Postpartum generalized anxiety affects just about as many new moms as postpartum depression does — and can be just as debilitating — but the condition isn't talked about as much. Here’s what you need to know about postpartum anxiety.
What is postpartum anxiety?
Postpartum generalized anxiety is an irrational fear or exaggerated worry that something is wrong and usually involves worrying all day, everyday and about many different things. It's similar to regular anxiety but is more closely linked with having a baby and becoming a parent.
Many new moms have been told that sadness and depression after having a baby is a common occurrence and can turn out to be either the baby blues or postpartum depression. But not every new mom knows that feeling extremely anxious or fearful, or even having panic attacks, can be almost as common. In fact, around 10 to 15 percent of new moms suffer from postpartum anxiety, and about half of those who have postpartum depression will also experience postpartum anxiety.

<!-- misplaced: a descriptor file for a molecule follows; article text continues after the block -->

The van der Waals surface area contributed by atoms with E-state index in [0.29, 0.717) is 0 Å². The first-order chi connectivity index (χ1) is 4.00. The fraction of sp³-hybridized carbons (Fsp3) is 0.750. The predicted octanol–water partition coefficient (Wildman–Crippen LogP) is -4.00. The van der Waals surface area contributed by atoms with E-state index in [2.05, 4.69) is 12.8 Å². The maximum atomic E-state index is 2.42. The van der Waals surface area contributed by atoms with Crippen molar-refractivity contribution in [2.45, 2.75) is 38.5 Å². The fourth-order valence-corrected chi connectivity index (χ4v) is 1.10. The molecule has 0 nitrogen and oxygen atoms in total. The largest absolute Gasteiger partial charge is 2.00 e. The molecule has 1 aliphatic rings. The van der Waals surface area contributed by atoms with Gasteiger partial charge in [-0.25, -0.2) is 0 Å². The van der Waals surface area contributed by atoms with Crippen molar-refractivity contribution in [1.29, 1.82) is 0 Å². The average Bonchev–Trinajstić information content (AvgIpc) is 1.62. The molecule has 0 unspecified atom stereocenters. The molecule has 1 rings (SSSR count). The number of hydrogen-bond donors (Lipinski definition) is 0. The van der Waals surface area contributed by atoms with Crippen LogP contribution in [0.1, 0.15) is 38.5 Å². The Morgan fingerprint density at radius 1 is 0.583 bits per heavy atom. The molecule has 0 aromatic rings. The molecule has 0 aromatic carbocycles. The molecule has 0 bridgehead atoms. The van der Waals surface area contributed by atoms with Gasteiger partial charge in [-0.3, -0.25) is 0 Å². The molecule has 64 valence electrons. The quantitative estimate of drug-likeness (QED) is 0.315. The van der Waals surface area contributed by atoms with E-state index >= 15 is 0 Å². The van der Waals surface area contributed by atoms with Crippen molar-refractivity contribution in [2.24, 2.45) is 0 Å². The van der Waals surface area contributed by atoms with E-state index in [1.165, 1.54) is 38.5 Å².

What are the symptoms of postpartum anxiety?
A mom suffering from postpartum anxiety may experience the following symptoms:
- Dread or a sense of danger
- Racing thoughts
- A persistent feeling of being on edge, like something is about to go terribly wrong
- Excessive worry about the baby’s health, development or safety
- An overwhelming sense of burden, stress and concern about the ability to be a good parent
- A persistent case of the jitters or a constant agitated feeling
- Insomnia or trouble falling or staying asleep, even though she's exhausted
- Changes in heart rate and breathing, including elevated heartbeat, rapid breathing and/or chest pain, especially if the anxiety takes the form of panic attacks
- Chills and/or hot flashes
How long does postpartum anxiety last?
There's no definitive timeframe for postpartum anxiety, but the good news is that it isn’t permanent. Depending on how soon a mom gets treatment, recovery time can vary. Untreated moderate to severe anxiety can last indefinitely.